As Donald Trump’s longtime finance chief, Allen Weisselberg helped save the former president’s real estate empire from its ultimate existential threat, saving it from bankruptcy following casino bankruptcies and an airline failure in the 1990s.Thank you for reading this post, don't forget to subscribe!
Now, after recently being jailed for tax fraud, Weisselberg is front and center again — set to testify in the civil trial Tuesday in New York Attorney General Letitia James’s fraud suit against Trump and his company, the Trump Organization. Are ready for.
Weisselberg, who is also a defendant in the lawsuit, is expected to testify about his role in preparing Trump’s annual financial statements — including the conversations he had while finalizing the documents, which were filed with banks, insurers and others. were given to make deals and secure loans.
James’ lawsuit alleges that Weisselberg fabricated his financial statements to meet Trump’s demands, making his net worth appear inflated, and signed off on elevated appraisals for the property despite evidence to the contrary.
Trump, who attended the first three days of a non-jury trial in Manhattan last week, is not expected to return to court to hear his former chief financial officer testify. An appeals court on Friday rejected Trump’s bid to halt the lawsuit while he fights a pre-trial ruling that could strip him of Trump Tower and other properties.
Weisselberg, 76, entered a New York City jail six months ago after serving a 100-day sentence for evading taxes on $1.7 million in job perks, including a Manhattan apartment, luxury cars for him and his wife and his grandchildren’s school tuition. Have experienced mental peace since quitting.
“Over the past several months, I’m sure it’s well documented and well known that I’ve been through a lot,” Weisselberg testified in a May deposition in the civil case.
Weisselberg testified that he was having trouble sleeping, began seeing a therapist and was taking a generic form of Valium as he “tried to ease myself back into society.”
“This has been a painful and difficult time for me and my family,” Weisselberg told lawyers in the room, including James, according to a deposition transcript made public last month.
Weisselberg said, “After a long time in what I considered a very quiet occupation – a job that I had for so many years – coming to this situation has had a painful impact on my daily life and my family’s life. ” ,
Weisselberg has not given any interviews or commented publicly since his release from prison.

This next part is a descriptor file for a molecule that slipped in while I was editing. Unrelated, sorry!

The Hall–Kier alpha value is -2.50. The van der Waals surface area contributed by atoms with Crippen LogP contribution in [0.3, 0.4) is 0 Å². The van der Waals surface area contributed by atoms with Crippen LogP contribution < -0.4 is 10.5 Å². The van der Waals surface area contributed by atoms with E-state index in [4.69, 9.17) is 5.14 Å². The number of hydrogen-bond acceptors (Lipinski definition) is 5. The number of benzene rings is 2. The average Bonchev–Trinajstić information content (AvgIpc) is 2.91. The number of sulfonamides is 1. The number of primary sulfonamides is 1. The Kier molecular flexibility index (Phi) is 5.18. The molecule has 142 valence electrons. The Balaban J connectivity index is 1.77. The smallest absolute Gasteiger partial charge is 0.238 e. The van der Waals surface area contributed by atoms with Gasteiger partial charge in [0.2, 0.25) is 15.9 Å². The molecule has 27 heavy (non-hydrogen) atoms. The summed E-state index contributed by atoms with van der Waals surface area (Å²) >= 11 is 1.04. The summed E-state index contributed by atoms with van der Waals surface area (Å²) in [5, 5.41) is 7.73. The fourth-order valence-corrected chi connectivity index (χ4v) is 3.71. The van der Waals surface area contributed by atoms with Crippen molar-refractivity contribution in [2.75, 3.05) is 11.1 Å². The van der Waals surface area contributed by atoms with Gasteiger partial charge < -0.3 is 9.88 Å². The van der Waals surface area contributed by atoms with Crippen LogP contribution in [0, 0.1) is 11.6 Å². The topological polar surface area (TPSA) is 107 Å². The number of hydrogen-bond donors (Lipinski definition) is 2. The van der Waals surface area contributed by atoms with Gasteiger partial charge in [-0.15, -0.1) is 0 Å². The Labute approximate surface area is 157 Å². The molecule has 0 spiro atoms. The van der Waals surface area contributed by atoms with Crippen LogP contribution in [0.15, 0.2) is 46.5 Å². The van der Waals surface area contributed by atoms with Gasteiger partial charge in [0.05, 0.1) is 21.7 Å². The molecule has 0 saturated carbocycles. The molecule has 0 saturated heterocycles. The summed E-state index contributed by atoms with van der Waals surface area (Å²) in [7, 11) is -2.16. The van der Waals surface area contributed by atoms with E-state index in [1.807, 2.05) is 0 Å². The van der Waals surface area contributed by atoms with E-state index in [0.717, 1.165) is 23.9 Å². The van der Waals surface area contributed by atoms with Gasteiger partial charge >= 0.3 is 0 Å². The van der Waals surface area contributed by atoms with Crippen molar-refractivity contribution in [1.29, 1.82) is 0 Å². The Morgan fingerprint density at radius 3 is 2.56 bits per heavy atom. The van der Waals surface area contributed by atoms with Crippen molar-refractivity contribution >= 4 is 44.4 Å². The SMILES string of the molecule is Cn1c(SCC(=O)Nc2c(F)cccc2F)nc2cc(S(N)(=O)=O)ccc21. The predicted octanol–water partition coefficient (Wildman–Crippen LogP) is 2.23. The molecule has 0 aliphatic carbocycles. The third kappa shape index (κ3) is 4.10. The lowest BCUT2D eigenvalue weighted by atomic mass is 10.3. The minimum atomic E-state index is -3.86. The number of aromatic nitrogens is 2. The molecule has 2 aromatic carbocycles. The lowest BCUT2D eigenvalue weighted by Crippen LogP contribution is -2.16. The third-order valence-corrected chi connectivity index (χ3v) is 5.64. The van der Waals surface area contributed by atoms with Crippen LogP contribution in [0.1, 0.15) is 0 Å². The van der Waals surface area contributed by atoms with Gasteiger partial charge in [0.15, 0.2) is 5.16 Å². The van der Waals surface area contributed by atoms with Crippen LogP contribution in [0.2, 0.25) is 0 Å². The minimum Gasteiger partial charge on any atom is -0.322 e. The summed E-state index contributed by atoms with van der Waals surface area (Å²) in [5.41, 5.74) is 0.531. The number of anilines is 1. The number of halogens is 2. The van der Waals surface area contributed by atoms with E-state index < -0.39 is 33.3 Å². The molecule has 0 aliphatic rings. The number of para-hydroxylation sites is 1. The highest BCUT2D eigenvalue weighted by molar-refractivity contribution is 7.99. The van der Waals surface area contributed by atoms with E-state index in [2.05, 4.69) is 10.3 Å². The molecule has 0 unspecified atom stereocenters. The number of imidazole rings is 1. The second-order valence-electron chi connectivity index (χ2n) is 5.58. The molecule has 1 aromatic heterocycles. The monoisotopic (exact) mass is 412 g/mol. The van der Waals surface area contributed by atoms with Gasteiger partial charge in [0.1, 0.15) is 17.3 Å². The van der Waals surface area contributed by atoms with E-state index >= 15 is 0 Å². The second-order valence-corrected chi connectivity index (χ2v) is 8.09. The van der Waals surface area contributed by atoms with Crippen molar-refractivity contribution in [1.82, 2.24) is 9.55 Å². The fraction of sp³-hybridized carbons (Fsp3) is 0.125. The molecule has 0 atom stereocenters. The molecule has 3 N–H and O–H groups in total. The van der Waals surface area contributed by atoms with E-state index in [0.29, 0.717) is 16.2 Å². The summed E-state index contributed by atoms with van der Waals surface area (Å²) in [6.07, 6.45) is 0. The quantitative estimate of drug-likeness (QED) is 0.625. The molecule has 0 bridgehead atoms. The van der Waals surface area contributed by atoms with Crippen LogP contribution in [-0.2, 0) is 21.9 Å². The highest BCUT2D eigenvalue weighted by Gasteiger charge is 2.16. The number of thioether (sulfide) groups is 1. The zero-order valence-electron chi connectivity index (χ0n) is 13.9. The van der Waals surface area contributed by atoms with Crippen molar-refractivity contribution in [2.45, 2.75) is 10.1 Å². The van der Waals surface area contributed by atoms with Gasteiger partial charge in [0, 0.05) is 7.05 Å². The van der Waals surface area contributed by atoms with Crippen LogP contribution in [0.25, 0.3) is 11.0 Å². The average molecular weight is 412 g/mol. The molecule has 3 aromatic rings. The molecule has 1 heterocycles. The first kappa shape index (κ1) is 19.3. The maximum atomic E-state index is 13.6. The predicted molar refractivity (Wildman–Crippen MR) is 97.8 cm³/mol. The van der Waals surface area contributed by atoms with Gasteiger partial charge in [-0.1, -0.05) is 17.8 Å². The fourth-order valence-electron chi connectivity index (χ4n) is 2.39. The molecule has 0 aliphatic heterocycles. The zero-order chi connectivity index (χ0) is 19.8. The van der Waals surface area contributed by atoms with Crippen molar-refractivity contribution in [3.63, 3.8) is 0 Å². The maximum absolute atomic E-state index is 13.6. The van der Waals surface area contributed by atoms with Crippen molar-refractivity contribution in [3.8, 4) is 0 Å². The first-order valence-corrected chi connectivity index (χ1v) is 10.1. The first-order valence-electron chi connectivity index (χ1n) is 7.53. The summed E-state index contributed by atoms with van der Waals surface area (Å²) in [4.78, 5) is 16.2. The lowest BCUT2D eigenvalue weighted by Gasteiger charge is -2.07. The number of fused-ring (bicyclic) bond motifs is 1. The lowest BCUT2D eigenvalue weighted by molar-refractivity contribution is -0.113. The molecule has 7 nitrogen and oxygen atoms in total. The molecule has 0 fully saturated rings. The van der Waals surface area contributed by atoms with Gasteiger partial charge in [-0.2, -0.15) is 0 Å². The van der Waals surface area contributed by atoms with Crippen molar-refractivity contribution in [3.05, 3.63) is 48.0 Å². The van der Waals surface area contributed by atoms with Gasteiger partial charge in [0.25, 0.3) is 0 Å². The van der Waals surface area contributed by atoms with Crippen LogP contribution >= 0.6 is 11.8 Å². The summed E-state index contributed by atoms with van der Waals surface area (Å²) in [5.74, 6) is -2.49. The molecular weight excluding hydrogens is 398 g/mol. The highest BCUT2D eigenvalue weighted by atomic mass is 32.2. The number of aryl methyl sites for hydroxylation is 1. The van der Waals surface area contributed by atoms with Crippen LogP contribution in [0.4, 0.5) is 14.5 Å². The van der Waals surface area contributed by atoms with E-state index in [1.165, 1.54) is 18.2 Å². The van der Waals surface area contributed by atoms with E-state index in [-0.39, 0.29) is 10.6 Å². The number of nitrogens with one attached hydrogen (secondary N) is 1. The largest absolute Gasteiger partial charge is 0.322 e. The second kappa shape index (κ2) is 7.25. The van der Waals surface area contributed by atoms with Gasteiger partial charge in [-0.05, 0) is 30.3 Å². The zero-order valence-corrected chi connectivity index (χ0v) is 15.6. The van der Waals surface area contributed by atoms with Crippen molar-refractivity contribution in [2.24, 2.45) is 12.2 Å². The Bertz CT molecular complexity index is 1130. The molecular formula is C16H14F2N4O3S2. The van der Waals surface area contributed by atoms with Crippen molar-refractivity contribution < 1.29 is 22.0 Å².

Trump said of his former lieutenant in a statement in April: “He was with me for a long time. He was liked. He was respected. Now, he’s been through hell and back. What happened to him is very sad.”
Jeffrey McConkey, a longtime controller of the Trump Organization, testified in a civil trial Friday that Weisselberg asked him on multiple occasions to assist him in committing tax fraud, including altering payroll records to hide allowances and paying his wife no taxes. The job involved giving a cheque. She may qualify for Social Security benefits.
McConkey said he went along with it because he feared Weisselberg would fire him if he refused.
In a pre-trial ruling last month, Judge Arthur Angoron found that Trump and other defendants, including Weisselberg, committed fraud for years by inflating the value of Trump’s assets and net worth on his financial statements.
As punishment, Angoron ordered that a court-appointed receiver take control of some Trump companies, leaving the future of Trump Tower and other prime properties in doubt. An appeals court on Friday blocked enforcement of that aspect of Angoron’s decision, at least for now.
The civil suit relates to allegations of conspiracy, insurance fraud and falsification of business records. James is demanding a $250 million fine and a ban on Trump from doing business in New York.
In his May statement, Weisselberg recalled how Trump would sometimes underline or write a question mark next to values he disagreed with, and the financial terms used to describe his properties. Used to quip about the language of descriptions.
“I can say beautiful. “He can say fantastic,” Weisselberg testified. “I can say it was lovely. He will say it is unbelievable.”
Weisselberg’s association with the Trump family dates back to 1973, when he answered a newspaper ad for a staff accountant for Trump’s real estate-developer father, Fred, who owned New York City apartment buildings. He began working for Donald Trump in 1986. In his final years, he earned $1.14 million per year in salary and bonuses.
Weisselberg’s tax fraud scandal hastened his exit from the company. According to a severance agreement signed the day before he was jailed, Weisselberg is to be paid $2 million in eight quarterly installments. That amount is close to the amount of back taxes, penalties and interest he had to pay as part of his plea agreement.
So far, Weisselberg has received $750,000 in severance, according to a calendar included in the settlement.